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Is it Safer to Chew Tobacco?

Smoke rising from a cigarette.
Chewing tobacco.
Article Details
  • Written By: Josie Myers
  • Edited By: Bronwyn Harris
  • Last Modified Date: 14 March 2014
  • Copyright Protected:
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    Conjecture Corporation
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Many people believe that chewing tobacco is safer than smoking tobacco, but that belief is absolutely false. Studies have shown that those who chew tobacco are subject to just as many, if not more negative effects than their smoking counterparts. Cancer and heart attacks are some of the most serious side effects of chewing.

Studies done in Minnesota showed that chewing tobacco is more carcinogenic than cigarettes. Specifically, the carcinogen 4-(methylnitrosamino)- 1-(3-pyridyl)-1-butanone (NNK) was found in significantly higher quantities. This one carcinogen alone is known to cause lung, pancreatic, nasal, liver and oral cancer.

Chewing tobacco, sometimes called snuff, spit or smokeless tobacco, has been around for centuries. It comes in two basic forms: snuff and chew. Snuff is a very finely shredded tobacco that it tucked in the bottom lip area. Chew has a thicker shred and is tucked into the cheek. With both versions, nicotine is absorbed directly into the bloodstream through the walls of the oral cavity.

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Baseball players of the early 20th century were the most popular figures of their time to chew tobacco. They used it to produce the saliva necessary to make a "spit ball," a type of pitch that has since been banned from the major leagues. Later in the century, ballplayers would turn to bubble gum as the saliva producer while cigarettes overtook smokeless tobacco's popularity as a drug. Chew had a resurgence in the 1970s when the dangers of smoking were first brought to light and it was believed that chew was a safer alternative. It is from this time period that the myth of safety originated.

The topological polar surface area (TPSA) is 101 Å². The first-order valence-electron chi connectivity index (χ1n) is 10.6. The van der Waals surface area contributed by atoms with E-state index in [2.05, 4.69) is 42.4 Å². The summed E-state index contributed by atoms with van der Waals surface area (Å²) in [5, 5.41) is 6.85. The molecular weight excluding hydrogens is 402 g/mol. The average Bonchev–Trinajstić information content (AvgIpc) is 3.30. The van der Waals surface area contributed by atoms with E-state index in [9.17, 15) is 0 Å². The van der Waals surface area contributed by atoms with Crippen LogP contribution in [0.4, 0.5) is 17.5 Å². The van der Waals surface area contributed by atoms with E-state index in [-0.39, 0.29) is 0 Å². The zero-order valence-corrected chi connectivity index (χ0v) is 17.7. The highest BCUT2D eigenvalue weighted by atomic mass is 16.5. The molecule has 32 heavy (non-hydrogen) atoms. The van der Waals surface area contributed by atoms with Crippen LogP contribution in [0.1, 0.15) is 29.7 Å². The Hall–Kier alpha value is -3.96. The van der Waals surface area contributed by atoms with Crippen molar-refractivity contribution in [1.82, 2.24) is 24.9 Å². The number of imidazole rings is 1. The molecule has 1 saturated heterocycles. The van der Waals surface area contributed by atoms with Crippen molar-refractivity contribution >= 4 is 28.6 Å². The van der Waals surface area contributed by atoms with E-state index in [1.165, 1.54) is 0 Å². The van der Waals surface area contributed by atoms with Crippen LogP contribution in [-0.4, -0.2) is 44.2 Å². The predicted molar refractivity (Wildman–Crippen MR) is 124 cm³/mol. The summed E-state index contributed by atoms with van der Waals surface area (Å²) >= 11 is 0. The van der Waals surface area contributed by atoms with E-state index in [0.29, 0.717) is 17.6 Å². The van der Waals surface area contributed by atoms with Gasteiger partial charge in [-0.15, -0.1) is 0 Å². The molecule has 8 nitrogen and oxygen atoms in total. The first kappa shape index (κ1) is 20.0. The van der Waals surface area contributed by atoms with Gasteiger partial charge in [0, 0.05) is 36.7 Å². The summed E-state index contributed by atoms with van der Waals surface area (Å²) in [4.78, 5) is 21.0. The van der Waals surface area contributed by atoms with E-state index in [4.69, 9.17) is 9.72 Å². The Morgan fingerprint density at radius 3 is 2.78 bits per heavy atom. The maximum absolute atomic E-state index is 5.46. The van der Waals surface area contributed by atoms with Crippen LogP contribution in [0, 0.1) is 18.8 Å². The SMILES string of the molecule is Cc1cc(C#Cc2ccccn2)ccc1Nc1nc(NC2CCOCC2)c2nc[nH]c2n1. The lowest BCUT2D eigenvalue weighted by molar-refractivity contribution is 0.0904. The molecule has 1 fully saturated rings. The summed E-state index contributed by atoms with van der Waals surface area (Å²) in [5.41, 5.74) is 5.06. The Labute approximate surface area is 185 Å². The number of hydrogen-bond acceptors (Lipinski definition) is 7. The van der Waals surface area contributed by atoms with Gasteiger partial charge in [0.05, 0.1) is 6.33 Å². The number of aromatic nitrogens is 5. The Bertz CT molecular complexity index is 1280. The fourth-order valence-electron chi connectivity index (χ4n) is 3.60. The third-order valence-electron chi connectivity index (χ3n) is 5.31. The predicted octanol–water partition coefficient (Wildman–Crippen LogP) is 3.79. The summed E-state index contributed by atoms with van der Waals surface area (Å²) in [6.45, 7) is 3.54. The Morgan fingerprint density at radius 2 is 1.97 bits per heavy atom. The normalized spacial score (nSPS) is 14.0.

Cosmetically, someone who chooses to chew tobacco is subject to some serious issues. Cracked lips, receding gums, and white or red patches in the mouth and lips are common to see among those who chew tobacco heavily. The gum loss that is caused by chew can eventually cause teeth to fall out.

From a serious medical perspective, chewing tobacco can cause death just as smoking tobacco can. Whereas a smoker is more prone to lung cancer, a chewer is more prone to oral cancer. The tumors associated with oral cancer can form on the lips, gums, cheeks, upper or lower palate and the throat. Chew also has all of the negative effects associated with nicotine use such as increased heart rate, high blood pressure, and irregular heartbeats. All of these side effects give a chew user a greater risk of heart attack and stroke. Those who chew tobacco should seriously consider alternatives like mint snuff or chewing gum to help them quit before these conditions are exacerbated.

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Discuss this Article

anon55785
Post 1

Must have been written by someone who knows little about the area. Though smokeless or chewing tobacco is not 100 percent safe, it is dramatically safer than smoking.

Even though people like to associate chewing tobacco and oral cancer, the main cause of oral cancer is smoking, and then alcohol and then HPV.

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